National Oceanic and Atmospheric Administration officials said today that four of the 10 small melon-headed whales that stranded on a Maui beach this morning have been euthanized, and a whale calf was found dead nearby.
The agency said NOAA veterinarians determined that the four whales were in grave condition and nothing more could be done to save them. The vets sedated them, and then humanely euthanized to relieve their suffering, officials said.
The other six whales were refloated to the ocean. NOAA Regional Marine Mammal Response Coordinator David Schofield said the six came back ashore but eventually made it out to deeper water.
Schofield said the calf was found about a mile north of the other melon-headed whales. He said the calf is believed to be part of the same social grouping as the whales found alive.
“No obvious cause for the stranding is evident at this time,” said NOAA in a statement. “We are working with the University of Hawaii Stranding Lab to conduct post-mortem exams on the dead whales to try to determine what caused the stranding and gain as much information as possible about these whales. The post-mortem exams will also assist in better understanding their natural history and inform our whale conservation efforts.”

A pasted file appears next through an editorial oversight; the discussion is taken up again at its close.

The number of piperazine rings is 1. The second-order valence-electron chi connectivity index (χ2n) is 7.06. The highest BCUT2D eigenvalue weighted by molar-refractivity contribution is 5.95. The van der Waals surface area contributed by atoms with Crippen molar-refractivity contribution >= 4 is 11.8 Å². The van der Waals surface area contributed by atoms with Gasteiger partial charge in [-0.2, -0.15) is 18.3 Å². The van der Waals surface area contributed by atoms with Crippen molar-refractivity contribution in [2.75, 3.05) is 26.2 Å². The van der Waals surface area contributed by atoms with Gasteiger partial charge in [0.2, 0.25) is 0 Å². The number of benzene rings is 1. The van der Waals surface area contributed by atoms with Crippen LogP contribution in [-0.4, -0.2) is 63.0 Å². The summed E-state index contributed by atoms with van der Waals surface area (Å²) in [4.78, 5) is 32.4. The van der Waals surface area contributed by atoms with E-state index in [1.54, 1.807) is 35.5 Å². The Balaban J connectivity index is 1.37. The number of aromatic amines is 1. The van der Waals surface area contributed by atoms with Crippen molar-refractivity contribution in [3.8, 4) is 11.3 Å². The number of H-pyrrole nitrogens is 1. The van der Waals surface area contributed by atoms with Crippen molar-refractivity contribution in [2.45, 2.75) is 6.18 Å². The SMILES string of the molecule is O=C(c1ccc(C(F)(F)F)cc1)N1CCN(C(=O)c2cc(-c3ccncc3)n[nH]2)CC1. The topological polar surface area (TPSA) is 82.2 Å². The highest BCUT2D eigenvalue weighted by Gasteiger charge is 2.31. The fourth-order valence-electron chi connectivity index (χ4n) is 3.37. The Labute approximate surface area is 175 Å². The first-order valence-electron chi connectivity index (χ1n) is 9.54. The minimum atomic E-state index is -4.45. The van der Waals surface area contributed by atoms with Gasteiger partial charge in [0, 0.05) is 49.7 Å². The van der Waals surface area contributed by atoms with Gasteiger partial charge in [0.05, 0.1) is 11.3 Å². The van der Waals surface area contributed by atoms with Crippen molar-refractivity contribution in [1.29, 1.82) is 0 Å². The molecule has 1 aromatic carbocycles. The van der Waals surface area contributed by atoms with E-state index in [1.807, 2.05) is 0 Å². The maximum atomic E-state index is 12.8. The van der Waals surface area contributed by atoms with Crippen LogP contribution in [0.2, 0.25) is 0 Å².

Native Hawaiian cultural practitioner Kealoha Pisciotta said the whales are a manifestation of the sea god Kanaloa. She and others wanted to float the whales so they can swim away or die dignified deaths. She said NOAA officials won’t let them near the whales.
“We have been working closely with Hawaiian cultural practitioners during this stranding response,” said NOAA in a statement. “Practitioners conducted protocol, including pule (prayer), before and after the whales were euthanized. We will continue to work with practitioners and other community members to the maximum extent possible, while we fulfill our mandate to conduct stranding response and post-mortem exams under the Marine Mammal Protection Act.”
NOAA officials said their efforts were aided by the state Department of Land and Natural Resources, Division of Conservation and Resources Enforcement, Maui County, and the Maui Police Department.